ESA signs contract for 1st space junk removal

Capitalism in space: The European Space Agency (ESA) has now signed a contract with a private company, ClearSpace SA, for the first dedicated commercial mission to remove a piece of orbiting space junk.

ESA officials signed a contract with ClearSpace on Nov 13. to complete the safe deorbiting of a payload adapter launched aboard the second flight of the Arianespace Vega rocket in 2013.

Unlike traditional ESA contracts that involve the agency procuring and coordinating the mission, ClearSpace-1 is a contract to purchase a service: the safe removal of a piece of space debris. ESA officials said they intend this mission to help establish a new commercial sector led by European industry. The 86 million euros supplied by ESA will be supplemented with an additional 24 million euros ClearSpace is raising from commercial investors. Approximately 14 million euros of the privately-raised funding will be utilized for the mission, while the remaining 10 million will be set aside for contingencies, ESA spokesperson Valeria Andreoni told SpaceNews.

First, that the ESA has decided here to shift from running the mission and to merely being the customer buying the product from a private company is magnificent news. Europe has been, like NASA was in the 2000s, very reluctant to give up its total control in the design, construction, and launch of rockets and spacecraft. That they are now mimicking NASA’s own shift in the 2010s to this private model, as I outlined in detail in Capitalism in Space, means that ESA’s bureaucracy is finally coming around to the idea of freedom, capitalism, and private enterprise. What a thing!

Second, though this mission is commercial, it isn’t really a practical economic solution to the removal of most space junk. The contract will cost $104 million, plus the additional private capital ClearSpace has raised. None of this appears to include the launch cost. Yet, it will only remove one defunct object in orbit.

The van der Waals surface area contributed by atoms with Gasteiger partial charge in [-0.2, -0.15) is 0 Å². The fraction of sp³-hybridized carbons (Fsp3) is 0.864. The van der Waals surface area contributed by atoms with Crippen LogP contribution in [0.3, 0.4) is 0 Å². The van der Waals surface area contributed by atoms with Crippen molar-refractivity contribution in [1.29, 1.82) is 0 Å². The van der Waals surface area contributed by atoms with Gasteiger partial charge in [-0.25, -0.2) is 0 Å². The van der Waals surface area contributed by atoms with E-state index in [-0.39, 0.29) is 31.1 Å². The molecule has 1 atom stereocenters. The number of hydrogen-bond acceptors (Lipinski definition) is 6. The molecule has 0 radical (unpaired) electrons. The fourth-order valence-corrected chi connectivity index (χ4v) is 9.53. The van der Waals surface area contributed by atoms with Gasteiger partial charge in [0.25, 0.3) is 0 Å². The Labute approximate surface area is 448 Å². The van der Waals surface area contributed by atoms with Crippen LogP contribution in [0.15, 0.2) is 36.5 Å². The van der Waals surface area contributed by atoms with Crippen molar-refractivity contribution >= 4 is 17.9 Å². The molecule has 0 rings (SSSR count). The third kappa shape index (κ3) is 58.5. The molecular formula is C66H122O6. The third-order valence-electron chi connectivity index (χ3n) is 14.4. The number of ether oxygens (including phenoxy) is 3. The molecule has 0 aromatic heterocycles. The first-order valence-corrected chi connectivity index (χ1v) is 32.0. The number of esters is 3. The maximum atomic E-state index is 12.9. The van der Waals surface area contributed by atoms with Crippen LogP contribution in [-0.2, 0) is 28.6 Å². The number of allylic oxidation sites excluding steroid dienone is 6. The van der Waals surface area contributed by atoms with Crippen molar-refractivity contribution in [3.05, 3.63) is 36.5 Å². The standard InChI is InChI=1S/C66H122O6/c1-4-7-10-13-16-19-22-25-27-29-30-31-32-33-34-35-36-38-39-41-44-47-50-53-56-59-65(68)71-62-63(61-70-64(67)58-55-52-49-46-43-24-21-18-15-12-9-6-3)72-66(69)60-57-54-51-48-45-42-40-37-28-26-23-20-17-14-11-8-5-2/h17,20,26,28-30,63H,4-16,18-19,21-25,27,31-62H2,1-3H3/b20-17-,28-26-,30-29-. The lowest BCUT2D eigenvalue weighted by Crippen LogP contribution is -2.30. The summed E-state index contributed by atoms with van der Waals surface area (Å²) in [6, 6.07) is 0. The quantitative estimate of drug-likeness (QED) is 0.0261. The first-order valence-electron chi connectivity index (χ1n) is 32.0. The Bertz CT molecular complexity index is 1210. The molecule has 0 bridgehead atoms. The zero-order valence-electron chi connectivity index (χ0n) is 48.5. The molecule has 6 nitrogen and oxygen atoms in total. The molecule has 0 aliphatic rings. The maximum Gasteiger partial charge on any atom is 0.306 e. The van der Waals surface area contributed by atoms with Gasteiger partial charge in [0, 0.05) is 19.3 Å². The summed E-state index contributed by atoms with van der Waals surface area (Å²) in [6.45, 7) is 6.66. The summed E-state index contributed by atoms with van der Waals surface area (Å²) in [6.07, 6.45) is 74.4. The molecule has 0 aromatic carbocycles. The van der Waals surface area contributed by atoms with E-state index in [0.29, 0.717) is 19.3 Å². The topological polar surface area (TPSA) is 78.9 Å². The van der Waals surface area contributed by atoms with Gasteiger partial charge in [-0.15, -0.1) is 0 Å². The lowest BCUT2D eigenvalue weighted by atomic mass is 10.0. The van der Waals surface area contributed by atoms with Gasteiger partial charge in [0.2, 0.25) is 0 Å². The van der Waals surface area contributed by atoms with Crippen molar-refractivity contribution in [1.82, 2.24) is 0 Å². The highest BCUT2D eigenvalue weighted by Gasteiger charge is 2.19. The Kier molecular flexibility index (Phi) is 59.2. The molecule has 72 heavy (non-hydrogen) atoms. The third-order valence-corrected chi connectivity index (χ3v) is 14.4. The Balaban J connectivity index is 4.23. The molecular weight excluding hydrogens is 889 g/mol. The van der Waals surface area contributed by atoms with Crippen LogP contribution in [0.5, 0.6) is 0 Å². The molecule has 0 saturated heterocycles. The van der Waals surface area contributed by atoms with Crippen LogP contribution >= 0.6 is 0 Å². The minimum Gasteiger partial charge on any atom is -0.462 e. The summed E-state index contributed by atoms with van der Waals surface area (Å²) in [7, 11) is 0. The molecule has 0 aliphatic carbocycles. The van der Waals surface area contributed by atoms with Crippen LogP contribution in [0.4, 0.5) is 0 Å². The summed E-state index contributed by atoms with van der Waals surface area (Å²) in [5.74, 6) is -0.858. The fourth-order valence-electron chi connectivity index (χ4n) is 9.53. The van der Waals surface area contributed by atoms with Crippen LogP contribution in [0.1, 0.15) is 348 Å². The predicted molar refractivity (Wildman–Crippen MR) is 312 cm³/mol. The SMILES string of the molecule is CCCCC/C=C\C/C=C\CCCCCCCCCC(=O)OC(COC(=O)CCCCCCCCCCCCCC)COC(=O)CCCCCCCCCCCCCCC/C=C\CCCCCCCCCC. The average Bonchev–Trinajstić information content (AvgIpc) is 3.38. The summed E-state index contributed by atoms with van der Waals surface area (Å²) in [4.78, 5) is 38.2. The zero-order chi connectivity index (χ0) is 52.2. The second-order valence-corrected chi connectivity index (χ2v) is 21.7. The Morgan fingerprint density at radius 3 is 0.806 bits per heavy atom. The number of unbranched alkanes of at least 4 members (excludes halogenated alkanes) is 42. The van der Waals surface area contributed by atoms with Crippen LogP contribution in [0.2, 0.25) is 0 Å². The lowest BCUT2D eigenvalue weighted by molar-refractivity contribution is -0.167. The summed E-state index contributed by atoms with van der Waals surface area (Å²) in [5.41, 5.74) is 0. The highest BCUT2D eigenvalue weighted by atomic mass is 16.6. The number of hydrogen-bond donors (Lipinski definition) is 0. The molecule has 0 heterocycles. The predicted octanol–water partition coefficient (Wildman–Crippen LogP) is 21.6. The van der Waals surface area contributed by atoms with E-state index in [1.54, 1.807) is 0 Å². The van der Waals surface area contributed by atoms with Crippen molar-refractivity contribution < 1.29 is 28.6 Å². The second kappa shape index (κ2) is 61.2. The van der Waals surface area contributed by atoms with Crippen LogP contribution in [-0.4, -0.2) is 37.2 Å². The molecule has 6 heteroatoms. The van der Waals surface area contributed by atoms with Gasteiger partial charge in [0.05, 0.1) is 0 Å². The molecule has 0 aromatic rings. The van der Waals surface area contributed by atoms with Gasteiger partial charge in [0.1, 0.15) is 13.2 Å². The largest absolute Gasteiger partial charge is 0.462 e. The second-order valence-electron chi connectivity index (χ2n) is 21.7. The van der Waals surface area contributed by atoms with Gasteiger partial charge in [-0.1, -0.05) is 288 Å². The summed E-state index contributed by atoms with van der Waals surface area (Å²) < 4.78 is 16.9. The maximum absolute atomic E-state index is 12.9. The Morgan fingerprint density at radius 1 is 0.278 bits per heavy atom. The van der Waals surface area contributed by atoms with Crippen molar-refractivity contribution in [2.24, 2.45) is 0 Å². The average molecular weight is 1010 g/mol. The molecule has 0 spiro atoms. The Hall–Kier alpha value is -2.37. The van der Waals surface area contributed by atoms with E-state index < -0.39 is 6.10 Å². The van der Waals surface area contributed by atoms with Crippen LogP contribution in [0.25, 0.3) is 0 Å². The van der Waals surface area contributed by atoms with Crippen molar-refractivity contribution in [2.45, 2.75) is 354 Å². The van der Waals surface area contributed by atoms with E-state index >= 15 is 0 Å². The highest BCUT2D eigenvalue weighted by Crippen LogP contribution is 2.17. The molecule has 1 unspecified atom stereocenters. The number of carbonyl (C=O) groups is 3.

Such a technology will be useful for removing specific large pieces of space junk that pose a risk should they crash to Earth. It will not be economically useful for removing the small junk in orbit that threatens other working satellites and spacecraft. For that technology to be cost effective it will need to be able to clean up many objects on a single flight.

ESA hires private company to remove space junk

Capitalism in space: The European Space Agency has hired the private company ClearSpace to fly an unmanned mission aimed at de-orbiting a large no-longer-needed launch component of its Vega rocket.

The European Space Agency signed a debris-removal contract with Swiss startup ClearSpace tasking the company with deorbiting a substantial piece of a Vega rocket left in orbit in 2013.

The mission, dubbed ClearSpace-1, is slated to launch in 2025 to capture and deorbit a 100-kilogram Vespa payload adapter an Arianespace Vega left in orbit after deploying ESA’s Proba-V remote-sensing satellite.

ClearSpace will lead a consortium of European companies in building a spacecraft equipped with four robotic arms to capture debris and drag it into Earth’s atmosphere.

The real importance of this contract is its nature. ESA is not taking the lead in designing or building the robot to do this work. Instead, it is acting merely as a customer, hiring ClearSpace to develop and build it. Afterward the robot design will belong to ClearSpace, which will then be able to sell that design for further space junk removal contracts.

[Luc Piguet, co-founder and chief executive of ClearSpace] said that while this first mission will destroy both the debris and the servicer spacecraft, future plans call for servicers that could deorbit multiple objects without also destroying themselves.

It seems that the ESA is following the recommendations I put forth in Capitalism in space, shifting power and ownership of its space missions from the agency to the private sector. This is excellent news.